Beyond the Ball: Implications for HIV Risk and Prevention Among the Constructed Families of African American Men Who Have Sex with Men

Julia Dickson-Gomez, Jill Owczarzak, Janet St.Lawrence, Cheryl Sitzler, Katherine Quinn, Broderick Pearson, Jeffrey A. Kelly, Yuri A. Amirkhanian

Research output: Contribution to journalArticlepeer-review

Abstract

African American men who have sex with men (AAMSM) are disproportionately burdened by new and existing HIV infections. In spite of this, few HIV prevention interventions have been developed that meet the specific needs of AAMSM and that are culturally appropriate and build on strengths and resources. In this paper, we examine constructed families, including those who belong to houses and those who do not, from a three city sample of 196 AAMSM. Results show that the majority of AAMSM who belong to constructed families do not participate in houses or balls. Both house and non-house affiliated constructed families are important sources of social support among AAMSM. Participants reported limited success in spreading HIV messages at ball events, but talk about HIV within their constructed families. Social network approaches to HIV prevention may capitalize on existing social ties within constructed families to promote safer sexual behaviors.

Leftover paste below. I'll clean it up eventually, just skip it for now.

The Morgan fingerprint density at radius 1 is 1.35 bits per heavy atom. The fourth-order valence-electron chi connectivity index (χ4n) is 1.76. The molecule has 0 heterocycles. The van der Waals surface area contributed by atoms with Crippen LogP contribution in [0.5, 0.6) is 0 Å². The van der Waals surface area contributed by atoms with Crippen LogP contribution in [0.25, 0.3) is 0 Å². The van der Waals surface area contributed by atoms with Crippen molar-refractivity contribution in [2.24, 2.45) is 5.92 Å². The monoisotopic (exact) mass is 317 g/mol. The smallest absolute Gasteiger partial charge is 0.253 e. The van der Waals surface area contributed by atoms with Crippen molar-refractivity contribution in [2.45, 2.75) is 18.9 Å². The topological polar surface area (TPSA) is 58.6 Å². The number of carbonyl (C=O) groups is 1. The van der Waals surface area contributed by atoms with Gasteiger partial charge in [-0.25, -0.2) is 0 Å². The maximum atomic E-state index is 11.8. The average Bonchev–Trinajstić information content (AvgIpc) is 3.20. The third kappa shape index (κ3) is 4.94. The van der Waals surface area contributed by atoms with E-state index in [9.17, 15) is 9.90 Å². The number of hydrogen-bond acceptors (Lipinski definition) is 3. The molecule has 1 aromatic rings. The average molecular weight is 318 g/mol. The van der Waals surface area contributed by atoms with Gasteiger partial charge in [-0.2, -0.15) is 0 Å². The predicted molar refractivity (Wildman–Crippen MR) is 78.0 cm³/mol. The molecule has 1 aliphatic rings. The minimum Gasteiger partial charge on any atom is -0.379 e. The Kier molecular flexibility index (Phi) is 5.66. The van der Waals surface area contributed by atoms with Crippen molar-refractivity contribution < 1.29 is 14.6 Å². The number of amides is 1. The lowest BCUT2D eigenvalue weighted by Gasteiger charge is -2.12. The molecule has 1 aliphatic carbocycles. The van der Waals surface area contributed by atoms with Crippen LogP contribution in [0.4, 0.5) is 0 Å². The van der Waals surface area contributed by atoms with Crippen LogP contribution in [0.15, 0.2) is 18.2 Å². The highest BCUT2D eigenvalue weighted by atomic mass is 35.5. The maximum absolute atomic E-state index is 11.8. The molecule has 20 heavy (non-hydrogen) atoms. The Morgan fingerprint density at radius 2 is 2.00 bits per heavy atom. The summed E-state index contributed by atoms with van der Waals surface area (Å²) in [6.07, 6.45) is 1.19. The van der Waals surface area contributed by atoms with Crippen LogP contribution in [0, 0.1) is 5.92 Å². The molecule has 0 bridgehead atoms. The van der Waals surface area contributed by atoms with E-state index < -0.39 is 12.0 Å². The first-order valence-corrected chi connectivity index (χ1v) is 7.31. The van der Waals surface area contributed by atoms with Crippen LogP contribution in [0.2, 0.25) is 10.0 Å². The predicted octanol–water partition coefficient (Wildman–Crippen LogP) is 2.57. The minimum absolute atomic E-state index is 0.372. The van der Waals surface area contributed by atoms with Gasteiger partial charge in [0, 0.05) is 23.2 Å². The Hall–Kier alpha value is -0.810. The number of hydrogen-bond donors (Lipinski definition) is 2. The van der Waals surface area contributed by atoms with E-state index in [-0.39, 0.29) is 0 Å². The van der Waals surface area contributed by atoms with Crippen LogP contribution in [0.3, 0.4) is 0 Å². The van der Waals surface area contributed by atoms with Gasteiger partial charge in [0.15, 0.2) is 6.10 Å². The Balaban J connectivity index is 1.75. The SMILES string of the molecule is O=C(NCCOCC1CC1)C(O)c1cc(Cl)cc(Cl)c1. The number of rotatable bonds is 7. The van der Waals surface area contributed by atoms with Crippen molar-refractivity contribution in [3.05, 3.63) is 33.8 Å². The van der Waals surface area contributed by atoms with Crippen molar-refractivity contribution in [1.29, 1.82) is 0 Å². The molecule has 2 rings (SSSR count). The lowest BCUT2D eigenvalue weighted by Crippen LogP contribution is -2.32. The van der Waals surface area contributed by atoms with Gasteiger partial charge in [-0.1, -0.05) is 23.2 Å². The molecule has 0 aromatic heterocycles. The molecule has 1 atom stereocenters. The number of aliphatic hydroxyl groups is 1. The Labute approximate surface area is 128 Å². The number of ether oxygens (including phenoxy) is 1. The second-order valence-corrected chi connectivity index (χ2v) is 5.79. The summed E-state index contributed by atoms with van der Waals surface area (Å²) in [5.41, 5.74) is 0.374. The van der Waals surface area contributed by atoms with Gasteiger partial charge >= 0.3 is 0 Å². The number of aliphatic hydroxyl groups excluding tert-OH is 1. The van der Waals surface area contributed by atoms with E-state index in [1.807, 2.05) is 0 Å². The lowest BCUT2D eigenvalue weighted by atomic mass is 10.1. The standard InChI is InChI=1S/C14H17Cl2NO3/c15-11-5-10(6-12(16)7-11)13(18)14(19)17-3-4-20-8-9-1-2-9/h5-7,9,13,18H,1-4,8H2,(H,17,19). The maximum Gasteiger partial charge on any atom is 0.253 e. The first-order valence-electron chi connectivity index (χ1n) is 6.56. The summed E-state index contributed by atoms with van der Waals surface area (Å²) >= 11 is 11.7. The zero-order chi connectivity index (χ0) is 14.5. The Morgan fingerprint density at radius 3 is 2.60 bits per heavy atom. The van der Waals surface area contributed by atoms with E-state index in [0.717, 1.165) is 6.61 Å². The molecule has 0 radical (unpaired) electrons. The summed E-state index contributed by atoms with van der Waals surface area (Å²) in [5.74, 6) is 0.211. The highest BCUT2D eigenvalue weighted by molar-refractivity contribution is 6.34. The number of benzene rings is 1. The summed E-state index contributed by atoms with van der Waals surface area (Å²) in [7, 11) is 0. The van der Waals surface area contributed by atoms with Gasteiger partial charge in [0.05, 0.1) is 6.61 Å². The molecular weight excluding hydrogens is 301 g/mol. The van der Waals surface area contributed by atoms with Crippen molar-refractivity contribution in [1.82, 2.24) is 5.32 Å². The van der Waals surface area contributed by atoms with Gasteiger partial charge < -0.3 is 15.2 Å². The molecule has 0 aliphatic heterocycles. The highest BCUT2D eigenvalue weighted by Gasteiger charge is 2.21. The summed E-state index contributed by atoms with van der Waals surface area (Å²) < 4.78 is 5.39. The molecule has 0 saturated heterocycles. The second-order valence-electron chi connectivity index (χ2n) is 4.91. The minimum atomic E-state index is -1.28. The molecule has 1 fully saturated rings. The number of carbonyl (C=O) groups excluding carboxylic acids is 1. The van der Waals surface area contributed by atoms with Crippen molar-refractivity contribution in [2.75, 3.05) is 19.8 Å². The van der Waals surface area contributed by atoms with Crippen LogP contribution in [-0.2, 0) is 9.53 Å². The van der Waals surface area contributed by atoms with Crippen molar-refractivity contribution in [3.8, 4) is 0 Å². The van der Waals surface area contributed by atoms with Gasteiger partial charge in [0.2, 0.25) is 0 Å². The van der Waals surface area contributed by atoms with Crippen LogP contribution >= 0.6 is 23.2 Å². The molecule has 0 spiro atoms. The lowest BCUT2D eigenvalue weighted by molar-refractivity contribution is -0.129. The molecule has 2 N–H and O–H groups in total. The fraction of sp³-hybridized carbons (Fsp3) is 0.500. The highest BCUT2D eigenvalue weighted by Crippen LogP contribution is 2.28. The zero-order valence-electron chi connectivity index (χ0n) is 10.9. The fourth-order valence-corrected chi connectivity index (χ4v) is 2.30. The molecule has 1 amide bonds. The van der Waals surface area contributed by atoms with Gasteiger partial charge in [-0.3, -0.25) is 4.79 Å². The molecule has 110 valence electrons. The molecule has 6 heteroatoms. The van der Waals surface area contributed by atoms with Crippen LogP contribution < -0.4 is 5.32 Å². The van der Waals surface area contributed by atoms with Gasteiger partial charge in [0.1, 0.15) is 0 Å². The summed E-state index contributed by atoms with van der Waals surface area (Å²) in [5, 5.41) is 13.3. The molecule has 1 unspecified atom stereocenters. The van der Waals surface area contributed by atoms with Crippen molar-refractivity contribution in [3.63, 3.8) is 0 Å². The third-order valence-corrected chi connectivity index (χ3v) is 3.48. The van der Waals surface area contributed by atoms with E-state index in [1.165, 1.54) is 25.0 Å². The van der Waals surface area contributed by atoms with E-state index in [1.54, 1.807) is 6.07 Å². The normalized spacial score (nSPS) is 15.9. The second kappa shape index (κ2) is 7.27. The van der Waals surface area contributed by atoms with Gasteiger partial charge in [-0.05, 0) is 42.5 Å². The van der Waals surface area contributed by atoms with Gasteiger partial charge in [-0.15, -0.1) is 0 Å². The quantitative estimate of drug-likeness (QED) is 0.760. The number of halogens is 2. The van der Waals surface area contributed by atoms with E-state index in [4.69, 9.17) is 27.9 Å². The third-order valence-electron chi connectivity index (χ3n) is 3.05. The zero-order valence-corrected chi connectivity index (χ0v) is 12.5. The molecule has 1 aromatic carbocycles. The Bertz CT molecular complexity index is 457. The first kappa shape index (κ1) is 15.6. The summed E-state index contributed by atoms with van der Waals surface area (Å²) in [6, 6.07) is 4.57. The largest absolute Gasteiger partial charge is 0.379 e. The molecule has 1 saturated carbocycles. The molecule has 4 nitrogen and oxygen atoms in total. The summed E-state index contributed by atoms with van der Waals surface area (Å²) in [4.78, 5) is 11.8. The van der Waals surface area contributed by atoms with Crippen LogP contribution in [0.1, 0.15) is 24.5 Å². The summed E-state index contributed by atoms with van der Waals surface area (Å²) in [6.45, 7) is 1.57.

Original languageEnglish (US)
Pages (from-to)2156-2168
Number of pages13
JournalAIDS and behavior
Volume18
Issue number11
DOIs
StatePublished - Oct 14 2014
Externally publishedYes

Keywords

  • African American
  • Constructed families
  • HIV
  • House/ball culture
  • Men who have sex with men
  • Social support
  • United States

ASJC Scopus subject areas

  • Social Psychology
  • Public Health, Environmental and Occupational Health
  • Infectious Diseases

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